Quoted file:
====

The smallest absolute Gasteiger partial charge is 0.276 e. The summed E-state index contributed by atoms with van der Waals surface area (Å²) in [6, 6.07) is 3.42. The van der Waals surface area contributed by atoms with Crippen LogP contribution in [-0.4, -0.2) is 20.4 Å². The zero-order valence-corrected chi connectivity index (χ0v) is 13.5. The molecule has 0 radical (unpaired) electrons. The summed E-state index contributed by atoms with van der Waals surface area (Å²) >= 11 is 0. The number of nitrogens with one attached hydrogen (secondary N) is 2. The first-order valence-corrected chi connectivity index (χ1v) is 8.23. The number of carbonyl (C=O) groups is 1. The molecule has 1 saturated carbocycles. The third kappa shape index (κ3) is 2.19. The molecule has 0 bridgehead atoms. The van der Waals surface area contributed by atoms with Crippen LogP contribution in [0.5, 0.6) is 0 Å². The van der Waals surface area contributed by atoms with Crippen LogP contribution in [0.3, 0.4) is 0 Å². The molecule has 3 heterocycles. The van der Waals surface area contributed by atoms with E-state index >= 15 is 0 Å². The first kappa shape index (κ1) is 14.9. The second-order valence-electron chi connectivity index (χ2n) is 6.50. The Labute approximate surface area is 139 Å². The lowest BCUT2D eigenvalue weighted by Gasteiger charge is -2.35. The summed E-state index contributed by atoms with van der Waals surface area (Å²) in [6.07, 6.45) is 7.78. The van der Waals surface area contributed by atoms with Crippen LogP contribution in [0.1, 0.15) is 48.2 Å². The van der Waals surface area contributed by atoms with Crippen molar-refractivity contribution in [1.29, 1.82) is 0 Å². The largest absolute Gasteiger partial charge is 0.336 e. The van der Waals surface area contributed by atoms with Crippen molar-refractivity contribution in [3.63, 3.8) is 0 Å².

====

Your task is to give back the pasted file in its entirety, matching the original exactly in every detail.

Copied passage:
The smallest absolute Gasteiger partial charge is 0.276 e. The summed E-state index contributed by atoms with van der Waals surface area (Å²) in [6, 6.07) is 3.42. The van der Waals surface area contributed by atoms with Crippen LogP contribution in [-0.4, -0.2) is 20.4 Å². The zero-order valence-corrected chi connectivity index (χ0v) is 13.5. The molecule has 0 radical (unpaired) electrons. The summed E-state index contributed by atoms with van der Waals surface area (Å²) >= 11 is 0. The number of nitrogens with one attached hydrogen (secondary N) is 2. The first-order valence-corrected chi connectivity index (χ1v) is 8.23. The number of carbonyl (C=O) groups is 1. The molecule has 1 saturated carbocycles. The third kappa shape index (κ3) is 2.19. The molecule has 0 bridgehead atoms. The van der Waals surface area contributed by atoms with Crippen LogP contribution in [0.5, 0.6) is 0 Å². The van der Waals surface area contributed by atoms with Crippen LogP contribution in [0.3, 0.4) is 0 Å². The molecule has 3 heterocycles. The van der Waals surface area contributed by atoms with E-state index >= 15 is 0 Å². The first kappa shape index (κ1) is 14.9. The second-order valence-electron chi connectivity index (χ2n) is 6.50. The Labute approximate surface area is 139 Å². The lowest BCUT2D eigenvalue weighted by Gasteiger charge is -2.35. The summed E-state index contributed by atoms with van der Waals surface area (Å²) in [6.07, 6.45) is 7.78. The van der Waals surface area contributed by atoms with Crippen LogP contribution in [0.1, 0.15) is 48.2 Å². The van der Waals surface area contributed by atoms with Crippen molar-refractivity contribution in [1.29, 1.82) is 0 Å². The largest absolute Gasteiger partial charge is 0.336 e. The van der Waals surface area contributed by atoms with Crippen molar-refractivity contribution in [3.63, 3.8) is 0 Å².